Heres how to jumpstart 2009
With the advent of a New Year, all things seem possible - if ever so briefly. While there's still time to dream, here are some of our hopes and wishes for the year just beginning:
• For TriMet: the opportunity - just once - to prove that it can get people from Point A to B during a snow or ice storm.
• For Mayor-to-be Sam Adams: new, non-controversial revenue sources to fund his ambitious redevelopment plans. Otherwise, we're all going to get awfully tired of hearing about all his ideas that never go anywhere.
• For Multnomah County Chairman Ted Wheeler: same as last year - a way to open the Wapato jail. But first, enough money just to keep the county running.
• For Portland Commissioner Dan Saltzman: no mistakes by any employees of the Portland Police Bureau. Since Saltzman is the first non-mayor to supervise the bureau in decades, he will be second-guessed and face pressure for Adams to take over the bureau if anything goes wrong on Saltzman's watch.
• For Portland City Commissioner Amanda Fritz: a chance to scuttle an ill-considered city initiative or two.
• For Randy Leonard: a large market for his prototype public toilet. Unless the Leonard Loo makes it into widespread production and distribution, it will always be regarded as little more than a $140,000 lark - and as more public money just flushed away.
• For all Portland-area residents: the realization that when the weather turns nasty, there's a good chance government agencies won't be there to help.
• For Blazermaniacs: the wisdom to get off Greg Oden's back. Give the big kid some time, some space, some whatever he needs. NBA centers, from Wilt Chamberlain to Shaquille O'Neal, weren't built in a day.
• For Portland Public Schools: someone to figure out how finally to earmark the money needed to bring the city's high school sports facilities up to par. Nearly every school needs artificial turf, or a new track, or a new grandstand, or all of the above. Students and communities would get a lot of use out of the upgrades, which have become the norm in other areas of the state.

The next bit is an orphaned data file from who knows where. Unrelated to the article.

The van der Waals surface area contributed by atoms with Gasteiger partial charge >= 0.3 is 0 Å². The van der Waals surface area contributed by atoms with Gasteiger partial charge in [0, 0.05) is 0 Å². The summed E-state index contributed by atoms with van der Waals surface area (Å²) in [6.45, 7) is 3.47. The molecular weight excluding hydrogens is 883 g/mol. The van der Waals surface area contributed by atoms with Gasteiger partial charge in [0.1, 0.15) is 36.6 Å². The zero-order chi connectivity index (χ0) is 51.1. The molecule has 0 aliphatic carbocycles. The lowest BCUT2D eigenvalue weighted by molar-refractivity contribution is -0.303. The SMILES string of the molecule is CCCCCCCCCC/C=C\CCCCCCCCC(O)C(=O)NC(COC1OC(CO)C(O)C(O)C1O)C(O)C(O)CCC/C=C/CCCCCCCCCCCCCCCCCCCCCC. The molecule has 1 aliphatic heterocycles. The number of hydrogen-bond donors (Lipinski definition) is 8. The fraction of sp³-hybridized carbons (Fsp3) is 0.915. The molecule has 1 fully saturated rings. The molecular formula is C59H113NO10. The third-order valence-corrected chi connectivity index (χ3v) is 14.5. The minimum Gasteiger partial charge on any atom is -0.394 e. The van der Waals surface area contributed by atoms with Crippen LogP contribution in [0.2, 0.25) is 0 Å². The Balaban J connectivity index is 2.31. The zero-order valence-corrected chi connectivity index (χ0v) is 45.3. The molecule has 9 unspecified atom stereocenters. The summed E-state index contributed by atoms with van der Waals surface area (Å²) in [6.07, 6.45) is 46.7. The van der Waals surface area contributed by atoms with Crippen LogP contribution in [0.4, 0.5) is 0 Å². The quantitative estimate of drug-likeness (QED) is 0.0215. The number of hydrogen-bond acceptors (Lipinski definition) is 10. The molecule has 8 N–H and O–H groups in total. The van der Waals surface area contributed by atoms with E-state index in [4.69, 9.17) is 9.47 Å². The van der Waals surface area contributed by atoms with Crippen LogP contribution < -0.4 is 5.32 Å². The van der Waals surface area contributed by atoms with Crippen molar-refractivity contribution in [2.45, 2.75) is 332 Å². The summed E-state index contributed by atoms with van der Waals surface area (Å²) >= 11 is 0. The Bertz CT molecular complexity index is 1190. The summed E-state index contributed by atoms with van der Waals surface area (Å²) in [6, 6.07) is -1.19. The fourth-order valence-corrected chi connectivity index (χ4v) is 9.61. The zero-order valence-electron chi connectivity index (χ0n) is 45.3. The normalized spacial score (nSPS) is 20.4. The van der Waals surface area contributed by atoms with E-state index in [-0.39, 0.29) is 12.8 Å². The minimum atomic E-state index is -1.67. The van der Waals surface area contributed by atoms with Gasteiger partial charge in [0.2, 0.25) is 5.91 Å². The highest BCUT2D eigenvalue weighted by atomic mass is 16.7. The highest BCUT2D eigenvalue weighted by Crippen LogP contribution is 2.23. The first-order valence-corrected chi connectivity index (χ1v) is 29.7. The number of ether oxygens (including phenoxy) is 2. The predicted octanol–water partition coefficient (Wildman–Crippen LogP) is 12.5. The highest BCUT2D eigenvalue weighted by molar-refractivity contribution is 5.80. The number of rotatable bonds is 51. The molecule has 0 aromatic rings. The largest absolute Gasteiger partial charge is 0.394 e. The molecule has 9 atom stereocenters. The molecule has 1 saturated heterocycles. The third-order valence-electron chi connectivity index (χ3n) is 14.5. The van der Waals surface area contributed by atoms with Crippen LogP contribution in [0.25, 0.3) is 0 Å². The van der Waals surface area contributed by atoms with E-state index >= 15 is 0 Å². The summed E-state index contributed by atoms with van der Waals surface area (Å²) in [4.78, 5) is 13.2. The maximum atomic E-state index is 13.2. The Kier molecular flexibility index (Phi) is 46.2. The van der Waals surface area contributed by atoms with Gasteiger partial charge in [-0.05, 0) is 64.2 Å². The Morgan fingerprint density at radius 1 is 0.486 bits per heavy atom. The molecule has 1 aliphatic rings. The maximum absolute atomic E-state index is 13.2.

• For supporters of renaming a city street after Cesar Chavez: strong concensus of support from property owners along the street. Otherwise, hard feelings are going to follow if the City Council chooses any of the three streets now under consideration.
• For the 2009 Oregon Legislature: patience in dealing with all the requests for help from Portland. As the largest city in the state, Portland has a number of unique needs, such as the highest concentration of people needing housing. Sometimes the city's pleas for money and new laws can strike downstate and rural legislators as demanding special treatment - and sometimes they are. But Portland has legitimate needs for help, too.
• For bar and tavern owners: hope that the new smoking ban won't drive away all their customers. Long-suffering employees won't appreciate the benefits of a smoke-free workplace if there's no work.
• For everyone: a quick and robust economic recovery that restores all the lost jobs and investment funds. Since no economist believes this is likely to happen, at least we hope local, state and federal governments work together to help the most vulnerable among us and encourage those who can create jobs to do so.